Early card decks existed in China because they invented paper from mulberry bark. (The mulberry tree is also essential to silk production.) Making paper was like inventing the computer in terms of the spread of information. Paper was originally used for money. In the 1200s trade brought paper to Europe. Cards spread from Asia into the middle east. Mumluk cards were introduced into Spain and Italy in the 1300s. The Mumluk deck had 4 suits of 10 pips and 3 royal cards (all male). The suits were coins, cups, scimitars, and polo sticks. This is the first deck introduced into Europe. The Mumluks were Egyptian slaves who conquered their bosses and became the rulers. The Mumluk slaves were from all over the region. Many were Slavic. The Mumluks were multi-cultural. Being Islamic, they did not use images of people on the cards, just abstract symbols.
The tarot was created when trumps were added to the 4-suit deck, some time between 1410 and 1430.
There is a hierarchy of rank in the parade of triumphs, from lowest to highest. In the 1200s these parades spread from Italy throughout Europe. They were an ancient Roman tradition. Triumphal arches were built for them. They were like our modern ticker-tape parades.
In the 1400s the World card image was the New Jerusalem being held up by angels – from the Book of Revelation in the bible. The Visconti deck may show a victorious knight coming to the Grail Castle in the World card. A victorious knight holds up a banner of victory and is greeted by the goddess of sovereignty.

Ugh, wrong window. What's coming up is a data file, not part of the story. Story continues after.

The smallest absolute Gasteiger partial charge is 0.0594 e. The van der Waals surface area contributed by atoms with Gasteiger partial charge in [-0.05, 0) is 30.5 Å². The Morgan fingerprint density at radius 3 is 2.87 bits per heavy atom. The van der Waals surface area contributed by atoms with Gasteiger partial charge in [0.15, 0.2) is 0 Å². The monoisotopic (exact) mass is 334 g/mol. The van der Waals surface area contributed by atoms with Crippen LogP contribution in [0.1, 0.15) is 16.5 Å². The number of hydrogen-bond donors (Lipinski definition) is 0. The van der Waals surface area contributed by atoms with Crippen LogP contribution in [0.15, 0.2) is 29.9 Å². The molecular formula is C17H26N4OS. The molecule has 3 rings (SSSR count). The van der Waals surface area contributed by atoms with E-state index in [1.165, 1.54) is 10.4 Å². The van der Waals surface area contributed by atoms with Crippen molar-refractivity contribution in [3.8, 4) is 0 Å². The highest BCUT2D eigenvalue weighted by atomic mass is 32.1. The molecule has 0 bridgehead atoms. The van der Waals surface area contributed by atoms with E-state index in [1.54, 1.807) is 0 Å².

The Marseille deck (French) has a more modern image of a woman in a wreath on the World card. She may represent the “fifth element” like the woman in the Bruce Willis movie. [See my addendum for further thoughts about the Marseille World card image. It may date back to 1500. — my comments, not part of the interview.]
Tarot came to Robert Place through dreams and visions. It began with a dream of a phone call in which he was told he would be receiving a box from England. Shortly thereafter a friend gave him a Waite-Smith deck, which he recognized as his inheritance in the dream. A couple days later a friend gave him a Marseille deck. He spent time meditating on the cards. He would visualize a card in great detail in his mind, then enter through the card in his imagination as if it were a door, meet the symbols and characters, and then return to reality. (Alice came back out through the looking glass.) His main form of divination originally was “dream divination.” He put the tarot images together to create a “waking dream” as if he were a dream maker. Hermes was the god of dreams. The dream maker gave him a way of communicating during the day. He did not like the books available on the tarot. He never had Hebrew letters in this dreams, so the ideas about kabbalah and tarot did not resonate with him.